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The analysis of X-ray imagery is the standard pre-screening approach for lung cancer. Unlike CT-scans, X-ray images only provide a 2D projection of the patient’s body. As a result occlusions, i.e. some body parts covering other areas of the body within this projected X-ray image, can make the analysis more difficult. For example, the ribs, a predominant feature within the X-ray image, can cover up cancerous nodules, making it difficult for the Computer Aided Diagnostic (CAD) systems or even a doctor to detect such nodules. Hence, this paper describes a methodology for reconstructing a patient-specific 3D model of the ribs and lungs based on a set of lateral and PA X-ray images, which allows the system to calculate simulated X-ray images of just the ribs. The simulated X-ray images can then be subtracted from the original PA X-ray image resulting in an image where most of the cross hatching pattern caused by the ribs is removed to improve on automated diagnostic processes.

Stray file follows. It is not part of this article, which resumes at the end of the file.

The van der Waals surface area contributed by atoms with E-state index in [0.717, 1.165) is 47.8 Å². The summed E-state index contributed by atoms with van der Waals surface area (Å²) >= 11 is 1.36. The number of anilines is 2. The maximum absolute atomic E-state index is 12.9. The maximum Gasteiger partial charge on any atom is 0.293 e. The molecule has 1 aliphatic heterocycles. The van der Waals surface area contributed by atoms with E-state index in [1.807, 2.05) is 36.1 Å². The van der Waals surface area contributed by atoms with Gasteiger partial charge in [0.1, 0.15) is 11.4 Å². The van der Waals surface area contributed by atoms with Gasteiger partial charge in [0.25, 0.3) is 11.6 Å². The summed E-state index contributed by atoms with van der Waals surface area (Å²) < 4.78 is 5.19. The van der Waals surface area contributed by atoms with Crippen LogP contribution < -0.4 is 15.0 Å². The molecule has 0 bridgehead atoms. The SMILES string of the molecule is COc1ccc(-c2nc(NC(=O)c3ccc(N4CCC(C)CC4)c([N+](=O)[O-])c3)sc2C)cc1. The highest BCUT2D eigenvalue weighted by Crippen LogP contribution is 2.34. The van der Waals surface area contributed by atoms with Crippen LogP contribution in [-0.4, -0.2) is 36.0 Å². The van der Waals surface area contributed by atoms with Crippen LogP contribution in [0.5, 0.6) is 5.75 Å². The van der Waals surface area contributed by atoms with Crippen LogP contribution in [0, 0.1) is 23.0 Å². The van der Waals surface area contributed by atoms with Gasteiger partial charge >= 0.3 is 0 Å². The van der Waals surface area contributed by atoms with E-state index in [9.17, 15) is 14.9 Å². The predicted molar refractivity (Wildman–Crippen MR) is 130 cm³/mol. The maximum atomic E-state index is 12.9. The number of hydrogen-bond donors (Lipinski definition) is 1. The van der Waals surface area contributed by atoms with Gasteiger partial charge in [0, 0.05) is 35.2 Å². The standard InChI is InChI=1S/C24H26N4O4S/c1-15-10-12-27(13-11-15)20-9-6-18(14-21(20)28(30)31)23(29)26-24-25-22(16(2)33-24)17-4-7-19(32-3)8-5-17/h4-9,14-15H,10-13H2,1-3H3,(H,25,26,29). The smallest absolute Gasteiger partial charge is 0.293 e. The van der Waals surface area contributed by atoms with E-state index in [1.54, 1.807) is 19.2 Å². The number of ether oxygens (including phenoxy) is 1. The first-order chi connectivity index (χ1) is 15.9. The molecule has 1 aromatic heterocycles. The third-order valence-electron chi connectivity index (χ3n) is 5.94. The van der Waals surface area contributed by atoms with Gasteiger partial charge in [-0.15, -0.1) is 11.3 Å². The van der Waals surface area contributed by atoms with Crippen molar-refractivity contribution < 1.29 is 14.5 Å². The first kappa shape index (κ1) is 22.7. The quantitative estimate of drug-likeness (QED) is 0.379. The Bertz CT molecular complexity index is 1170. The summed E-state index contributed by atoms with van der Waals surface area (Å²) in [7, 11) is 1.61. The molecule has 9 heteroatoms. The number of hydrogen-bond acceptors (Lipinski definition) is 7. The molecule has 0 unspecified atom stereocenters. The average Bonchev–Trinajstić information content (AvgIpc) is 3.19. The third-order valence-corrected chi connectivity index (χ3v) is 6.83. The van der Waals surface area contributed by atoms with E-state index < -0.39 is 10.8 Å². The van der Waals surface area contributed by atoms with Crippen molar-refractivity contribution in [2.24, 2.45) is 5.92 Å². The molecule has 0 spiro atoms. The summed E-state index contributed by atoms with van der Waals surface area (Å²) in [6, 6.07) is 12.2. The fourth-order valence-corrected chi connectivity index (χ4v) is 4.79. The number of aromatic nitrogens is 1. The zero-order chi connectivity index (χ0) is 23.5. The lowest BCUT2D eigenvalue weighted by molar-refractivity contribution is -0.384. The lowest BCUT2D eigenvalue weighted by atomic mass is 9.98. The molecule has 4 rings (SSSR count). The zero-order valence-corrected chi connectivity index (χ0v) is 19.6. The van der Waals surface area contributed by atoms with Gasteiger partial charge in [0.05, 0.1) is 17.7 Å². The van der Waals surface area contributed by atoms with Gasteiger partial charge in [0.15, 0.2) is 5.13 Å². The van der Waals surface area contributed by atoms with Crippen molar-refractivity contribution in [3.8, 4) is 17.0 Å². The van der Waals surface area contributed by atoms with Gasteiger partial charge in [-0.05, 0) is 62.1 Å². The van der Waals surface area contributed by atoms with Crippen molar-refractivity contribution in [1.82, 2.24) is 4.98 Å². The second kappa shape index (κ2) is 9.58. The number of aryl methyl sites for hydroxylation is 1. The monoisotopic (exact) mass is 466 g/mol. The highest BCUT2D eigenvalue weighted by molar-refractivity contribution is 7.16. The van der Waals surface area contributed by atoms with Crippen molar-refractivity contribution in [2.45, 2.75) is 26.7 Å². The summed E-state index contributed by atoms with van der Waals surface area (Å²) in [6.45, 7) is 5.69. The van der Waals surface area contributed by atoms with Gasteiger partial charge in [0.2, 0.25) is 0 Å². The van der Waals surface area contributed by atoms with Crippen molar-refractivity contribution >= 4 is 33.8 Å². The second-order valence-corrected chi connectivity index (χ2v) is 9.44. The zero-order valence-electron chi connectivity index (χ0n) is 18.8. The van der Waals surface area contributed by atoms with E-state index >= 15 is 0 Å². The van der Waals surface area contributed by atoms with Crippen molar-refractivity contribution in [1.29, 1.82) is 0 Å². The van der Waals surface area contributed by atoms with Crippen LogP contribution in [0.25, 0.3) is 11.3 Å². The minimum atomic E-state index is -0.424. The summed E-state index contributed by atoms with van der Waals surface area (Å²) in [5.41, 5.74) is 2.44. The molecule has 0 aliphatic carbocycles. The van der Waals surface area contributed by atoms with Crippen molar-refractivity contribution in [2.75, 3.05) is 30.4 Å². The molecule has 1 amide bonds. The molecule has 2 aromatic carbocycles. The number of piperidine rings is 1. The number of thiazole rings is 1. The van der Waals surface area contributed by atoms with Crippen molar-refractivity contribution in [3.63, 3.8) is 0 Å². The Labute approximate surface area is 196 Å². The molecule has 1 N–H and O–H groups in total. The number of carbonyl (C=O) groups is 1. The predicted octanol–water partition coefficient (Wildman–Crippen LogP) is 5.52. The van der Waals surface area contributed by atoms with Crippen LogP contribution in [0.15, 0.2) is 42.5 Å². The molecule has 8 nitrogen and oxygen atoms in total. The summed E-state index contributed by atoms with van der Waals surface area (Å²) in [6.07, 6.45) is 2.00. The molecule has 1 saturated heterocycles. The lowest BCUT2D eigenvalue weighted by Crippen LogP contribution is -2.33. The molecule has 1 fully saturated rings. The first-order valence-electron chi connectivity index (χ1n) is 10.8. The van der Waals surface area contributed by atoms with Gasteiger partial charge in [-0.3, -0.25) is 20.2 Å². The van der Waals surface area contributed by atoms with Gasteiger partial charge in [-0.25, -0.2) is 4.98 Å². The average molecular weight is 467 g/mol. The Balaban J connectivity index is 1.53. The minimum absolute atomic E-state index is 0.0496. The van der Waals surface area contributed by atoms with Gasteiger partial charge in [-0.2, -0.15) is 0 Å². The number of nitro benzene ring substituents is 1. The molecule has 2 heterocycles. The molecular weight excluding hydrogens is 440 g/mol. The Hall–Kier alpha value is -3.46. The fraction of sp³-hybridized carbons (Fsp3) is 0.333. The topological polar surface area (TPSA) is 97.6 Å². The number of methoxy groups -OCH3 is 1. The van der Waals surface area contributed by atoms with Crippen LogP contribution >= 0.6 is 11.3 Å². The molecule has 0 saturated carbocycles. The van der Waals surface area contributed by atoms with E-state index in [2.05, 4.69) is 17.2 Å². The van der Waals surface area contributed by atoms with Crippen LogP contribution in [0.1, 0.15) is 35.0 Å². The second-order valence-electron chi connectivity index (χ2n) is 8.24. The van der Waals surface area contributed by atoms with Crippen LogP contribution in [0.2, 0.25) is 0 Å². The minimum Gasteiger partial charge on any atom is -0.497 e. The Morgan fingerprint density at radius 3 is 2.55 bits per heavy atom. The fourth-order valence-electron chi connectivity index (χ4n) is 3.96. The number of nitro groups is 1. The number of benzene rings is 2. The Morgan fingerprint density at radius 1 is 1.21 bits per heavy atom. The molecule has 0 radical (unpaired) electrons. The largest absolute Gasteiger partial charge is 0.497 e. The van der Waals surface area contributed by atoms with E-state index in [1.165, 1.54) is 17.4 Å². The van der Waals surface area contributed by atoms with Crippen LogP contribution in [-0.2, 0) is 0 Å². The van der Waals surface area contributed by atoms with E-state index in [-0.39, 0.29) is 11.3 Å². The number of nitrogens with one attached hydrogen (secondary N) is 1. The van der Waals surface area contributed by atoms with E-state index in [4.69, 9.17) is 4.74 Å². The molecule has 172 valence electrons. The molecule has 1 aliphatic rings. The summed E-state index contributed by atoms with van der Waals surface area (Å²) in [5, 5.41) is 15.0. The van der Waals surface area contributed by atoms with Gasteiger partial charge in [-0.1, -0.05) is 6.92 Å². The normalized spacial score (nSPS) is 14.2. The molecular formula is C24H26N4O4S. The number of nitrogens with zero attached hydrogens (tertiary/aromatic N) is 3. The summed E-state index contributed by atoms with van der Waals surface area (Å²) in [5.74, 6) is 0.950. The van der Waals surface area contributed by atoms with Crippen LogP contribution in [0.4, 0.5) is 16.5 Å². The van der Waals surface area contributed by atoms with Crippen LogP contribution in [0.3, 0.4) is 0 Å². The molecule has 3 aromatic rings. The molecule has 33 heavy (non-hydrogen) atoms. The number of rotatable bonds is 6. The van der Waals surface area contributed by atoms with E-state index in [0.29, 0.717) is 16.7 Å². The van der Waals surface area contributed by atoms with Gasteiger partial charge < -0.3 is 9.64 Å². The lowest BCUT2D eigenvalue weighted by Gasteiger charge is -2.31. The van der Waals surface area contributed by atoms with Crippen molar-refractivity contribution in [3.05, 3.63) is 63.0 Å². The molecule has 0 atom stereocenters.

© Christopher Koehler and Thomas Wischgoll licensed under Creative Commons License NC-ND.